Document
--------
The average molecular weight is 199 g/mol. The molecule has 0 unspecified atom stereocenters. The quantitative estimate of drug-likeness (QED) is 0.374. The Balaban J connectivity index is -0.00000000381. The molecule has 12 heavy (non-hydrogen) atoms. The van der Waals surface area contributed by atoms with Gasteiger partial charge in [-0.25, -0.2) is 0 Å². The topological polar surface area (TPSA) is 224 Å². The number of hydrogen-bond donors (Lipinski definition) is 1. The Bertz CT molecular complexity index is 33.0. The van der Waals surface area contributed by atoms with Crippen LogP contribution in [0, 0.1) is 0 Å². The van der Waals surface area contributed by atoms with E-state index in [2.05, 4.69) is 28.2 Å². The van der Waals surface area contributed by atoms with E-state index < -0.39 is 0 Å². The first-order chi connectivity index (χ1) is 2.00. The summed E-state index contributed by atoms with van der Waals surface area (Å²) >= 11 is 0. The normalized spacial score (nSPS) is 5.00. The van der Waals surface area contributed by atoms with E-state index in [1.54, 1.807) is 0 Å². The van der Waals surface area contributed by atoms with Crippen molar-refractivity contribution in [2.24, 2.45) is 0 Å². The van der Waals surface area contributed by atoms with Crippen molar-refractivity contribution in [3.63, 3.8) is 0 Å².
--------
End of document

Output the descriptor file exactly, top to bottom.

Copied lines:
The average molecular weight is 199 g/mol. The molecule has 0 unspecified atom stereocenters. The quantitative estimate of drug-likeness (QED) is 0.374. The Balaban J connectivity index is -0.00000000381. The molecule has 12 heavy (non-hydrogen) atoms. The van der Waals surface area contributed by atoms with Gasteiger partial charge in [-0.25, -0.2) is 0 Å². The topological polar surface area (TPSA) is 224 Å². The number of hydrogen-bond donors (Lipinski definition) is 1. The Bertz CT molecular complexity index is 33.0. The van der Waals surface area contributed by atoms with Crippen LogP contribution in [0, 0.1) is 0 Å². The van der Waals surface area contributed by atoms with E-state index in [2.05, 4.69) is 28.2 Å². The van der Waals surface area contributed by atoms with E-state index < -0.39 is 0 Å². The first-order chi connectivity index (χ1) is 2.00. The summed E-state index contributed by atoms with van der Waals surface area (Å²) >= 11 is 0. The normalized spacial score (nSPS) is 5.00. The van der Waals surface area contributed by atoms with E-state index in [1.54, 1.807) is 0 Å². The van der Waals surface area contributed by atoms with Crippen molar-refractivity contribution in [2.24, 2.45) is 0 Å². The van der Waals surface area contributed by atoms with Crippen molar-refractivity contribution in [3.63, 3.8) is 0 Å².